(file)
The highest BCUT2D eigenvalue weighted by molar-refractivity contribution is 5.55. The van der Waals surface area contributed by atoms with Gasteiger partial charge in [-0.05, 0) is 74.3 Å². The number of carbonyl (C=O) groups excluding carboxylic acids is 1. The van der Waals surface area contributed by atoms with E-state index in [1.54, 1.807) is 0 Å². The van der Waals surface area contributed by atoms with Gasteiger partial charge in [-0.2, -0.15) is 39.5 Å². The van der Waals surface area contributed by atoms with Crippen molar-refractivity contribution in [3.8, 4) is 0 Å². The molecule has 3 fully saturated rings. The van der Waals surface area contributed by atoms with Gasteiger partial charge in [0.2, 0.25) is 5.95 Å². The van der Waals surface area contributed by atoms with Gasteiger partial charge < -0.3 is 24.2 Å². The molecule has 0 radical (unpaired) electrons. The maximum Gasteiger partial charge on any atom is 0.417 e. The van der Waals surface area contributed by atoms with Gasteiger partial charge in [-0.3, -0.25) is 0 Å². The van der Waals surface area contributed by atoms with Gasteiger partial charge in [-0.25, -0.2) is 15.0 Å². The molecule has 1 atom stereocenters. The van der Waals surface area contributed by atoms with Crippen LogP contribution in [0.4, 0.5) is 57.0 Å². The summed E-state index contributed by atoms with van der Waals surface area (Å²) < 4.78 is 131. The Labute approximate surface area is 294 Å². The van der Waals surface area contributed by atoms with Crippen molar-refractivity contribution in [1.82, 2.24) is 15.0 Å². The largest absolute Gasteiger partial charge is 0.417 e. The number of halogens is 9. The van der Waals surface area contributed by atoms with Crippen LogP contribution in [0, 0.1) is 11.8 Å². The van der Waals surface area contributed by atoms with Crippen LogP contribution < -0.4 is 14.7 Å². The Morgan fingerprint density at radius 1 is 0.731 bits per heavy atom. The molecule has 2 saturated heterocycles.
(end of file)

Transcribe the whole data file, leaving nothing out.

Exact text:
The highest BCUT2D eigenvalue weighted by molar-refractivity contribution is 5.55. The van der Waals surface area contributed by atoms with Gasteiger partial charge in [-0.05, 0) is 74.3 Å². The number of carbonyl (C=O) groups excluding carboxylic acids is 1. The van der Waals surface area contributed by atoms with E-state index in [1.54, 1.807) is 0 Å². The van der Waals surface area contributed by atoms with Gasteiger partial charge in [-0.2, -0.15) is 39.5 Å². The van der Waals surface area contributed by atoms with Crippen molar-refractivity contribution in [3.8, 4) is 0 Å². The molecule has 3 fully saturated rings. The van der Waals surface area contributed by atoms with Gasteiger partial charge in [0.2, 0.25) is 5.95 Å². The van der Waals surface area contributed by atoms with Gasteiger partial charge < -0.3 is 24.2 Å². The molecule has 0 radical (unpaired) electrons. The maximum Gasteiger partial charge on any atom is 0.417 e. The van der Waals surface area contributed by atoms with Gasteiger partial charge in [-0.3, -0.25) is 0 Å². The van der Waals surface area contributed by atoms with Gasteiger partial charge in [-0.25, -0.2) is 15.0 Å². The molecule has 1 atom stereocenters. The van der Waals surface area contributed by atoms with Crippen LogP contribution in [0.4, 0.5) is 57.0 Å². The summed E-state index contributed by atoms with van der Waals surface area (Å²) < 4.78 is 131. The Labute approximate surface area is 294 Å². The van der Waals surface area contributed by atoms with Crippen molar-refractivity contribution in [1.82, 2.24) is 15.0 Å². The largest absolute Gasteiger partial charge is 0.417 e. The number of halogens is 9. The van der Waals surface area contributed by atoms with Crippen LogP contribution in [0, 0.1) is 11.8 Å². The van der Waals surface area contributed by atoms with Crippen LogP contribution < -0.4 is 14.7 Å². The Morgan fingerprint density at radius 1 is 0.731 bits per heavy atom. The molecule has 2 saturated heterocycles.